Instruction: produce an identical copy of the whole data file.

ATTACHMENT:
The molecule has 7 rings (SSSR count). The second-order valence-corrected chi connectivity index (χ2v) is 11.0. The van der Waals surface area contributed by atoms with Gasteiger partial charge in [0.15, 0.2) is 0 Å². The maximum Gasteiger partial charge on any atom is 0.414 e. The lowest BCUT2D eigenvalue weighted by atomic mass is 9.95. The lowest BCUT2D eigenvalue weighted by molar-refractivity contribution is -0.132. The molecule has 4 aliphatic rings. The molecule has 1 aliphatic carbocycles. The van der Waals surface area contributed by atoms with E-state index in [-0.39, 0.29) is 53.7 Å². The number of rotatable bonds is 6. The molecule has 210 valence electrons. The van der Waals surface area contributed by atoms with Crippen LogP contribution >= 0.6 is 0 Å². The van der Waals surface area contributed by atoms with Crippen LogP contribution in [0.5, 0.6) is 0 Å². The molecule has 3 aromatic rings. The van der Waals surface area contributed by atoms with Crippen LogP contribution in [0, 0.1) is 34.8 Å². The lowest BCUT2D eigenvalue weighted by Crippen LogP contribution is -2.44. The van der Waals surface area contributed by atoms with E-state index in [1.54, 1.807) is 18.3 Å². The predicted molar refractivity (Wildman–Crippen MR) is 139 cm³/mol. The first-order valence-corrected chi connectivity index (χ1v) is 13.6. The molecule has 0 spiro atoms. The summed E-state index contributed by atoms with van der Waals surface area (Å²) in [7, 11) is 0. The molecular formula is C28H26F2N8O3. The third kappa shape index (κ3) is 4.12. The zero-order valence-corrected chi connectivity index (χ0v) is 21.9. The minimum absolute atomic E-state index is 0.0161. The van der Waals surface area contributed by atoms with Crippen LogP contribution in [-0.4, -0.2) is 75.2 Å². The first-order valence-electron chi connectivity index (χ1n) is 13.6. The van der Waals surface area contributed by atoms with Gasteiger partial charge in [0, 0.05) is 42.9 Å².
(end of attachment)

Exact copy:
The molecule has 7 rings (SSSR count). The second-order valence-corrected chi connectivity index (χ2v) is 11.0. The van der Waals surface area contributed by atoms with Gasteiger partial charge in [0.15, 0.2) is 0 Å². The maximum Gasteiger partial charge on any atom is 0.414 e. The lowest BCUT2D eigenvalue weighted by atomic mass is 9.95. The lowest BCUT2D eigenvalue weighted by molar-refractivity contribution is -0.132. The molecule has 4 aliphatic rings. The molecule has 1 aliphatic carbocycles. The van der Waals surface area contributed by atoms with E-state index in [-0.39, 0.29) is 53.7 Å². The number of rotatable bonds is 6. The molecule has 210 valence electrons. The van der Waals surface area contributed by atoms with Crippen LogP contribution >= 0.6 is 0 Å². The van der Waals surface area contributed by atoms with Crippen LogP contribution in [0.5, 0.6) is 0 Å². The molecule has 3 aromatic rings. The van der Waals surface area contributed by atoms with Crippen LogP contribution in [0, 0.1) is 34.8 Å². The lowest BCUT2D eigenvalue weighted by Crippen LogP contribution is -2.44. The van der Waals surface area contributed by atoms with E-state index in [1.54, 1.807) is 18.3 Å². The predicted molar refractivity (Wildman–Crippen MR) is 139 cm³/mol. The first-order valence-corrected chi connectivity index (χ1v) is 13.6. The molecule has 0 spiro atoms. The summed E-state index contributed by atoms with van der Waals surface area (Å²) in [7, 11) is 0. The molecular formula is C28H26F2N8O3. The third kappa shape index (κ3) is 4.12. The zero-order valence-corrected chi connectivity index (χ0v) is 21.9. The minimum absolute atomic E-state index is 0.0161. The van der Waals surface area contributed by atoms with Crippen LogP contribution in [-0.4, -0.2) is 75.2 Å². The first-order valence-electron chi connectivity index (χ1n) is 13.6. The van der Waals surface area contributed by atoms with Gasteiger partial charge in [0, 0.05) is 42.9 Å².